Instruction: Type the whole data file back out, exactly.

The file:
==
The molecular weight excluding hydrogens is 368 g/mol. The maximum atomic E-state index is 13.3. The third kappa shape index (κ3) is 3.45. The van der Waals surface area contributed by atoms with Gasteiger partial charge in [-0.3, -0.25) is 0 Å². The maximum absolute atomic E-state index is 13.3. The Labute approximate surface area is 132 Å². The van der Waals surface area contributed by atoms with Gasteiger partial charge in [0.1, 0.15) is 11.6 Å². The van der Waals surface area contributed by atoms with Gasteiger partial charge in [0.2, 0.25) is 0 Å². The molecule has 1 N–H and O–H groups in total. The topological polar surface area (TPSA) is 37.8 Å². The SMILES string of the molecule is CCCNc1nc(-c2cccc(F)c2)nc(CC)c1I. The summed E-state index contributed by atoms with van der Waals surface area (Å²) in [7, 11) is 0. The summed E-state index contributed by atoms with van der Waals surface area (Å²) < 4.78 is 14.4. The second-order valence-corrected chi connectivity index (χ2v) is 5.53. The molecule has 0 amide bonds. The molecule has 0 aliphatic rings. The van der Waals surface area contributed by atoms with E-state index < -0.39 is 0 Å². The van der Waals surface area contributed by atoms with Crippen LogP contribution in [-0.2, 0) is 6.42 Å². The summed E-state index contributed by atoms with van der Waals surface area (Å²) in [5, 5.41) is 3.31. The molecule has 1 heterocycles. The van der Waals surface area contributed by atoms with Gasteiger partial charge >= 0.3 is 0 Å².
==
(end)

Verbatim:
The molecular weight excluding hydrogens is 368 g/mol. The maximum atomic E-state index is 13.3. The third kappa shape index (κ3) is 3.45. The van der Waals surface area contributed by atoms with Gasteiger partial charge in [-0.3, -0.25) is 0 Å². The maximum absolute atomic E-state index is 13.3. The Labute approximate surface area is 132 Å². The van der Waals surface area contributed by atoms with Gasteiger partial charge in [0.1, 0.15) is 11.6 Å². The van der Waals surface area contributed by atoms with Gasteiger partial charge in [0.2, 0.25) is 0 Å². The molecule has 1 N–H and O–H groups in total. The topological polar surface area (TPSA) is 37.8 Å². The SMILES string of the molecule is CCCNc1nc(-c2cccc(F)c2)nc(CC)c1I. The summed E-state index contributed by atoms with van der Waals surface area (Å²) in [7, 11) is 0. The summed E-state index contributed by atoms with van der Waals surface area (Å²) < 4.78 is 14.4. The second-order valence-corrected chi connectivity index (χ2v) is 5.53. The molecule has 0 amide bonds. The molecule has 0 aliphatic rings. The van der Waals surface area contributed by atoms with E-state index < -0.39 is 0 Å². The van der Waals surface area contributed by atoms with Crippen LogP contribution in [-0.2, 0) is 6.42 Å². The summed E-state index contributed by atoms with van der Waals surface area (Å²) in [5, 5.41) is 3.31. The molecule has 1 heterocycles. The van der Waals surface area contributed by atoms with Gasteiger partial charge >= 0.3 is 0 Å².